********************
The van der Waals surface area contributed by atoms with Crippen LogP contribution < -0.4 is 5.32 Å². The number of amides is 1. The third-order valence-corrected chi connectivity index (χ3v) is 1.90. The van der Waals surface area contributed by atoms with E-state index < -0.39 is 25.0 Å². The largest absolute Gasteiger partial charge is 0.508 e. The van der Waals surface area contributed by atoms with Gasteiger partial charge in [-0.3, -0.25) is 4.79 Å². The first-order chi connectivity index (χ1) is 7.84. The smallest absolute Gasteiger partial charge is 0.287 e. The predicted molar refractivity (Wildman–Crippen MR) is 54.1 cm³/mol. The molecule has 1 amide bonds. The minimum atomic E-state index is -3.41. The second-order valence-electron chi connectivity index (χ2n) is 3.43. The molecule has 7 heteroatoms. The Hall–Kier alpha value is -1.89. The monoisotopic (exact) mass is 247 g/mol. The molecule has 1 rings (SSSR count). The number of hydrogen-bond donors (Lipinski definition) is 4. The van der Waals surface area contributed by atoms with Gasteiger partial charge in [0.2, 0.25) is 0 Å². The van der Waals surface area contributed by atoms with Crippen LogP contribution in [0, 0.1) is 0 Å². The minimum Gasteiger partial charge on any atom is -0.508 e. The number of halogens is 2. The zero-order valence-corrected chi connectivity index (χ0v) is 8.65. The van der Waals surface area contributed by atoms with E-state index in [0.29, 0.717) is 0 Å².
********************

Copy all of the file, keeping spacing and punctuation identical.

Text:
The van der Waals surface area contributed by atoms with Crippen LogP contribution < -0.4 is 5.32 Å². The number of amides is 1. The third-order valence-corrected chi connectivity index (χ3v) is 1.90. The van der Waals surface area contributed by atoms with E-state index < -0.39 is 25.0 Å². The largest absolute Gasteiger partial charge is 0.508 e. The van der Waals surface area contributed by atoms with Gasteiger partial charge in [-0.3, -0.25) is 4.79 Å². The first-order chi connectivity index (χ1) is 7.84. The smallest absolute Gasteiger partial charge is 0.287 e. The predicted molar refractivity (Wildman–Crippen MR) is 54.1 cm³/mol. The molecule has 1 amide bonds. The minimum atomic E-state index is -3.41. The second-order valence-electron chi connectivity index (χ2n) is 3.43. The molecule has 7 heteroatoms. The Hall–Kier alpha value is -1.89. The monoisotopic (exact) mass is 247 g/mol. The molecule has 1 rings (SSSR count). The number of hydrogen-bond donors (Lipinski definition) is 4. The van der Waals surface area contributed by atoms with Gasteiger partial charge in [0.2, 0.25) is 0 Å². The van der Waals surface area contributed by atoms with Crippen LogP contribution in [0, 0.1) is 0 Å². The minimum Gasteiger partial charge on any atom is -0.508 e. The number of halogens is 2. The zero-order valence-corrected chi connectivity index (χ0v) is 8.65. The van der Waals surface area contributed by atoms with E-state index in [0.29, 0.717) is 0 Å².